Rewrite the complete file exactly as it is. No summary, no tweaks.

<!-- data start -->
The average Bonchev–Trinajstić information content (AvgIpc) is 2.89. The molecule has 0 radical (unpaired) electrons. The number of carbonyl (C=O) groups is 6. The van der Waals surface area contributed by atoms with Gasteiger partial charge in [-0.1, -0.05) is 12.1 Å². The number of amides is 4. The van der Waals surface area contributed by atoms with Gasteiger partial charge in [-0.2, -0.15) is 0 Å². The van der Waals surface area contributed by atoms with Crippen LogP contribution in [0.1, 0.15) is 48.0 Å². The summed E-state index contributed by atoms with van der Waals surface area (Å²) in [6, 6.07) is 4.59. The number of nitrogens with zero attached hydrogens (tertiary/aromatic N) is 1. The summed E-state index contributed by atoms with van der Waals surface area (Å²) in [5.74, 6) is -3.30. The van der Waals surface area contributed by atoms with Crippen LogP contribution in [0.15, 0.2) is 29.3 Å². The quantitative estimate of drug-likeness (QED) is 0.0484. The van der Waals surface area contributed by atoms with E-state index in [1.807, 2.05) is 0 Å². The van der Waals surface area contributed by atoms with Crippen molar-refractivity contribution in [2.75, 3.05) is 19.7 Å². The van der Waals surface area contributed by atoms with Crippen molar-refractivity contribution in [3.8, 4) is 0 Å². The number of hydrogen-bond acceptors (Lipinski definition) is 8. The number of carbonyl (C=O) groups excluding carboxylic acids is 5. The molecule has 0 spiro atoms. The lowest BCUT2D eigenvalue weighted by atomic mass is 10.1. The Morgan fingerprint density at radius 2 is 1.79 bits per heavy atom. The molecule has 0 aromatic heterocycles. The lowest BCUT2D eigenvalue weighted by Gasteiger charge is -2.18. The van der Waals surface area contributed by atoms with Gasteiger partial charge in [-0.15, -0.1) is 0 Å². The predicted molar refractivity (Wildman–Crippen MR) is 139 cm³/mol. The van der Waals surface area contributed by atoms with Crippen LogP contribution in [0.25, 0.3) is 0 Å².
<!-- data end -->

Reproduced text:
The average Bonchev–Trinajstić information content (AvgIpc) is 2.89. The molecule has 0 radical (unpaired) electrons. The number of carbonyl (C=O) groups is 6. The van der Waals surface area contributed by atoms with Gasteiger partial charge in [-0.1, -0.05) is 12.1 Å². The number of amides is 4. The van der Waals surface area contributed by atoms with Gasteiger partial charge in [-0.2, -0.15) is 0 Å². The van der Waals surface area contributed by atoms with Crippen LogP contribution in [0.1, 0.15) is 48.0 Å². The summed E-state index contributed by atoms with van der Waals surface area (Å²) in [6, 6.07) is 4.59. The number of nitrogens with zero attached hydrogens (tertiary/aromatic N) is 1. The summed E-state index contributed by atoms with van der Waals surface area (Å²) in [5.74, 6) is -3.30. The van der Waals surface area contributed by atoms with Crippen LogP contribution in [0.15, 0.2) is 29.3 Å². The quantitative estimate of drug-likeness (QED) is 0.0484. The van der Waals surface area contributed by atoms with E-state index in [1.807, 2.05) is 0 Å². The van der Waals surface area contributed by atoms with Crippen molar-refractivity contribution in [2.75, 3.05) is 19.7 Å². The van der Waals surface area contributed by atoms with Crippen molar-refractivity contribution in [3.8, 4) is 0 Å². The number of hydrogen-bond acceptors (Lipinski definition) is 8. The number of carbonyl (C=O) groups excluding carboxylic acids is 5. The molecule has 0 spiro atoms. The lowest BCUT2D eigenvalue weighted by atomic mass is 10.1. The Morgan fingerprint density at radius 2 is 1.79 bits per heavy atom. The molecule has 0 aromatic heterocycles. The lowest BCUT2D eigenvalue weighted by Gasteiger charge is -2.18. The van der Waals surface area contributed by atoms with Gasteiger partial charge in [-0.15, -0.1) is 0 Å². The predicted molar refractivity (Wildman–Crippen MR) is 139 cm³/mol. The van der Waals surface area contributed by atoms with Crippen LogP contribution in [0.25, 0.3) is 0 Å².